By no means is Jinchalo your conventional manga/manwha/graphic work. Not to be going around in circles, but its title – which, in Korean, means something akin to ‘really?’ ‘is that for real?’ – works rather appropriately as a response to experiencing this adventure … you just can’t be totally sure what happened! According to the book’s front flap, creator Matthew Forsythe was “partly inspired by Korean comics and folk tales,” to which he was probably exposed when living in Seoul, where he was a kindergarten teacher (his bio also reveals he was a database programmer in Dublin and a motorcycle courier in London – no xenophobe, he!).
Virtually (English-)wordless with a smattering of Korean characters (signs on buildings, onomatopoeic additions, occasional nonsense compounds), Jinchalo is something akin to a Rorschach test, but surely more engagingly inventive. Ultimately, only you get to decide what you think you just ‘read’…
Here’s what I thought: A little girl protagonist – whose name, Voguchi, you would only know if you read that informative front flap – lives in a seemingly traditional Korean house in a remote village. She’s got quite the hefty appetite, in dreams as well as in real life. She’s willing to share, though, and gives a begging stranger who looms in the front door a bowl of rice. Having eaten everything, she’s sent by her father (grandfather?) to the nearest town to buy more supplies.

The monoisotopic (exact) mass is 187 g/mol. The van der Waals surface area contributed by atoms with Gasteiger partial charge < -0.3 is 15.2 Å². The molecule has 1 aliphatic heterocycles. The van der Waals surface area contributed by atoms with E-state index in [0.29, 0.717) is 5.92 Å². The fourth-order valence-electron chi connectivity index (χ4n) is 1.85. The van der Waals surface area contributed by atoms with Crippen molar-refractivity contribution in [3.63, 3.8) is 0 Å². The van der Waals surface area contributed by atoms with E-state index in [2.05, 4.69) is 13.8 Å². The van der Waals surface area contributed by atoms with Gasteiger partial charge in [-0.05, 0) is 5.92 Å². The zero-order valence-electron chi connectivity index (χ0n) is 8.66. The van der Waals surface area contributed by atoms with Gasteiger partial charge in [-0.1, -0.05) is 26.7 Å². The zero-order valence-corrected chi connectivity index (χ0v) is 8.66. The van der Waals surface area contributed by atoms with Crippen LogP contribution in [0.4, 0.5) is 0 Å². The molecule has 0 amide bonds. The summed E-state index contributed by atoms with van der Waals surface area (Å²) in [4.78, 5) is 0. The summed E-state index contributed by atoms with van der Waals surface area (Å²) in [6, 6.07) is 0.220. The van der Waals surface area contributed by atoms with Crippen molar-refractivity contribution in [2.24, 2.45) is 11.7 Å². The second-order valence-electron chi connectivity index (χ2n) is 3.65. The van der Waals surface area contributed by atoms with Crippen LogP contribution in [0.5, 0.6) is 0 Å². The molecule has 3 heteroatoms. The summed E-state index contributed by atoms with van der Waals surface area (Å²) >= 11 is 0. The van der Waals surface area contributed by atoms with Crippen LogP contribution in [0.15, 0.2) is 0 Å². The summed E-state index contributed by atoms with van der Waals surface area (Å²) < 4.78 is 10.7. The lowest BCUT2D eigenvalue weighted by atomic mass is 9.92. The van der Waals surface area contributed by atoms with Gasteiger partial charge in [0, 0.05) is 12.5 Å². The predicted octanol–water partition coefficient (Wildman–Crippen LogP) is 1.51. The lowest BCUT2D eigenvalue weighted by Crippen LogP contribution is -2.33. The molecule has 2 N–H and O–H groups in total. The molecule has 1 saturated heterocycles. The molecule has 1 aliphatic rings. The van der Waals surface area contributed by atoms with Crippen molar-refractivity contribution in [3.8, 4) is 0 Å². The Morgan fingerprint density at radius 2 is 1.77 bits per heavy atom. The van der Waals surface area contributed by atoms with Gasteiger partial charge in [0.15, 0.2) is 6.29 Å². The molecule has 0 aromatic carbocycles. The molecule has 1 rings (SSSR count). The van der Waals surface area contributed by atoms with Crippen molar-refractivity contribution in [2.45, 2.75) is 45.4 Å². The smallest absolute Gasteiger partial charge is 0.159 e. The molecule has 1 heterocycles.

She encounters any number of unique beings, and during a run-in with a giant bird, inadvertently picks up the wrong egg … which soon enough hatches, and suddenly she’s eye to eye with the eponymous shape-shifter Jinchalo (again, another name you wouldn’t know without that very useful front flap!). Her journey home is filled with all sorts of surprises, not to mention some shape-shifting of her own [her transformation from adorable little girl to older woman, complete with the signature Korean old-lady perm and oversized-brim visor cap (you Koreans know what I'm talking about!!) is just too funny for words, all irony intended!]
Somewhat reminiscent of graphic artist/author Shaun Tan’s spectacular titles, Jinchalo is a shape-shifting treat for the imagination. Every time you read it, you’re bound to discover something new, something different. And you’ll soon enough be asking yourself, “jinchalo?”
Tidbit: Jinchalo has a companion text, Ojingogo, which I haven’t yet read, which for some reason is only available from used booksellers in the U.S., although readily available new in Canada. Yes, the publisher – fabulous graphic specialist Drawn & Quarterly – is Canadian, but most of their titles have not been stopped at the shared border. Hmmm … good thing for back door options!
Readers: Young Adult, Adult